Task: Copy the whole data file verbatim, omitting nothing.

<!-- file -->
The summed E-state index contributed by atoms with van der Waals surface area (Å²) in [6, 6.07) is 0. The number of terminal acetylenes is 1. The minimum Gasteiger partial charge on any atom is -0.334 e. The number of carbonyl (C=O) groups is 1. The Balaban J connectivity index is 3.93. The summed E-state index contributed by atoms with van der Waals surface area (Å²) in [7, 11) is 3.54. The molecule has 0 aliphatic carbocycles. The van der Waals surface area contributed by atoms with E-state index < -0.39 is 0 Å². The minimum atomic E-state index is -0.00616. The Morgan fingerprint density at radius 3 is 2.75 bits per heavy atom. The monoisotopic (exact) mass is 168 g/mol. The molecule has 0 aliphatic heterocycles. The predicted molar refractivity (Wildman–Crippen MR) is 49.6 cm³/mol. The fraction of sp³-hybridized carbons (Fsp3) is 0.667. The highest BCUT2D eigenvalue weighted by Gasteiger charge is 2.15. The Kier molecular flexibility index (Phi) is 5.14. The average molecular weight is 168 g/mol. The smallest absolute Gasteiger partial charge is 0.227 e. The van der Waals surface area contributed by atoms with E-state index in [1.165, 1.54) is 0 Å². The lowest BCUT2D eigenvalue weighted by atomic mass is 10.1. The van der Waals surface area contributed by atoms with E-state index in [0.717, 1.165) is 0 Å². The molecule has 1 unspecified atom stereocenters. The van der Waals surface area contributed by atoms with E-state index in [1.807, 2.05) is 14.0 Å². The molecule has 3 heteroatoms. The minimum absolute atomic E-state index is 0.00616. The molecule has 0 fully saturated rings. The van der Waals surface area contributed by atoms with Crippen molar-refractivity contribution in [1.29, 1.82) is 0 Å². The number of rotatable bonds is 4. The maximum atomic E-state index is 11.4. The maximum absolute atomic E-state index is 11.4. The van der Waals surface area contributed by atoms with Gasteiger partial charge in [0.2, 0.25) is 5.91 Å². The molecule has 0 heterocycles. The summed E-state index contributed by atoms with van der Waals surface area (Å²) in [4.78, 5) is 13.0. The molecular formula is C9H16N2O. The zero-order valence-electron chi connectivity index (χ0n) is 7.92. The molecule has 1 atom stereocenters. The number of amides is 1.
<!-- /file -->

The summed E-state index contributed by atoms with van der Waals surface area (Å²) in [6, 6.07) is 0. The number of terminal acetylenes is 1. The minimum Gasteiger partial charge on any atom is -0.334 e. The number of carbonyl (C=O) groups is 1. The Balaban J connectivity index is 3.93. The summed E-state index contributed by atoms with van der Waals surface area (Å²) in [7, 11) is 3.54. The molecule has 0 aliphatic carbocycles. The van der Waals surface area contributed by atoms with E-state index < -0.39 is 0 Å². The minimum atomic E-state index is -0.00616. The Morgan fingerprint density at radius 3 is 2.75 bits per heavy atom. The monoisotopic (exact) mass is 168 g/mol. The molecule has 0 aliphatic heterocycles. The predicted molar refractivity (Wildman–Crippen MR) is 49.6 cm³/mol. The fraction of sp³-hybridized carbons (Fsp3) is 0.667. The highest BCUT2D eigenvalue weighted by Gasteiger charge is 2.15. The Kier molecular flexibility index (Phi) is 5.14. The average molecular weight is 168 g/mol. The smallest absolute Gasteiger partial charge is 0.227 e. The van der Waals surface area contributed by atoms with E-state index in [1.165, 1.54) is 0 Å². The lowest BCUT2D eigenvalue weighted by atomic mass is 10.1. The van der Waals surface area contributed by atoms with E-state index in [0.717, 1.165) is 0 Å². The molecule has 1 unspecified atom stereocenters. The van der Waals surface area contributed by atoms with E-state index in [1.807, 2.05) is 14.0 Å². The molecule has 3 heteroatoms. The minimum absolute atomic E-state index is 0.00616. The molecule has 0 fully saturated rings. The van der Waals surface area contributed by atoms with Crippen molar-refractivity contribution in [1.29, 1.82) is 0 Å². The number of rotatable bonds is 4. The maximum atomic E-state index is 11.4. The maximum absolute atomic E-state index is 11.4. The van der Waals surface area contributed by atoms with Gasteiger partial charge in [0.2, 0.25) is 5.91 Å². The molecule has 0 heterocycles. The summed E-state index contributed by atoms with van der Waals surface area (Å²) in [4.78, 5) is 13.0. The molecular formula is C9H16N2O. The zero-order valence-electron chi connectivity index (χ0n) is 7.92. The molecule has 1 atom stereocenters. The number of amides is 1.